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Young sex workers more prone to muscle dysmorphia, study shows.

Newswise — Using data from more than 900 participants in a large, diverse and national sample of Canadian adolescents and young adults from the Canadian Study of Adolescent Health Behavior, a new study published in the journal Sexual health researchers found a significant association between sex work and muscle dysmorphia.

Sex work, in its various forms, is highly stigmatized in Canadian society, and sex workers are often victims of harmful stereotypes. It is estimated that approximately 4% of Canadian adolescents are involved in the sale of sex services, and research has shown that those involved in sex work are at increased risk of addiction problems, poor mental health and physical harm. However, no known research has previously focused on the association between sex work and muscle dysmorphia.

“The association between sex work involvement and symptoms of muscle dysmorphia is likely complex and explained by multiple mechanisms,” says lead author Kyle T. Ganson, PhD, MSW, assistant professor at the University of Toronto’s Factor-Inwentash School of Social Work. “For example, engaging in the pursuit of muscularity through compulsive exercise may be a coping mechanism for the psychological distress and stigma associated with sex work.”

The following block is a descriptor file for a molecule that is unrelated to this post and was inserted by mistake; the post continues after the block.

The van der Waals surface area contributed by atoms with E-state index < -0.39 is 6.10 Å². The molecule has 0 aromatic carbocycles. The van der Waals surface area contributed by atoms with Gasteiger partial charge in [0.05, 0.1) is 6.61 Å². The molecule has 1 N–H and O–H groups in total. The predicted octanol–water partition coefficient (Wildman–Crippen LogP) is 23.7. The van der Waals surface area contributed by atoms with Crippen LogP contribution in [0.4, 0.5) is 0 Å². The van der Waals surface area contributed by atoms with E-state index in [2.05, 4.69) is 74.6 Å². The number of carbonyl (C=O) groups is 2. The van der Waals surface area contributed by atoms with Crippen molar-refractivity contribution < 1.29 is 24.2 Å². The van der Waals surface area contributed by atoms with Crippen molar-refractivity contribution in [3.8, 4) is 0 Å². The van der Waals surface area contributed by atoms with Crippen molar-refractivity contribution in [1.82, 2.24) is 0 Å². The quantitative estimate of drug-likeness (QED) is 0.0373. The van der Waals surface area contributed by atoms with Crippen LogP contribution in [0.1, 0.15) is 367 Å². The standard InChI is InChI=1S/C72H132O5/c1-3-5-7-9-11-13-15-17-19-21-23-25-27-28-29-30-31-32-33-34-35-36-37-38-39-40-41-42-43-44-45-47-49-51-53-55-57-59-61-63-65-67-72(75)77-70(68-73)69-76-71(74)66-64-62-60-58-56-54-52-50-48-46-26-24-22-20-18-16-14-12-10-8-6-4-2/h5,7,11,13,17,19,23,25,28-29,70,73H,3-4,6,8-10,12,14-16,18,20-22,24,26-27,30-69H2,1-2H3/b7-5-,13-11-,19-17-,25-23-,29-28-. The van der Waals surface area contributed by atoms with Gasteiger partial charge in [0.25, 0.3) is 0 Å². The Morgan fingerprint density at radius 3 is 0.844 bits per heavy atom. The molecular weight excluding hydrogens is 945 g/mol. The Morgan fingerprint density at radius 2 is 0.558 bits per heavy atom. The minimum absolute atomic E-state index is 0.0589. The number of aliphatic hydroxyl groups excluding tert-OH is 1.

The authors also speculate that individuals involved in sex work may strive for a more muscular, leaner, and stronger body in order to adhere to socially desirable and attractive body ideals.

The authors conclude that although these findings detailing the relationship between lifetime involvement in sex work and symptoms of muscle dysmorphia are novel, further research is needed, particularly regarding the evolving nature of sex work using digital and online venues.

“These findings extend previous research that has described poor mental health, depression, anxiety and post-traumatic stress disorder among individuals involved in sex work,” says Ganson. “Clinical and community health professionals should be alerted to these findings and consider screening for sex work and muscle dysmorphia symptomatology among youth.”

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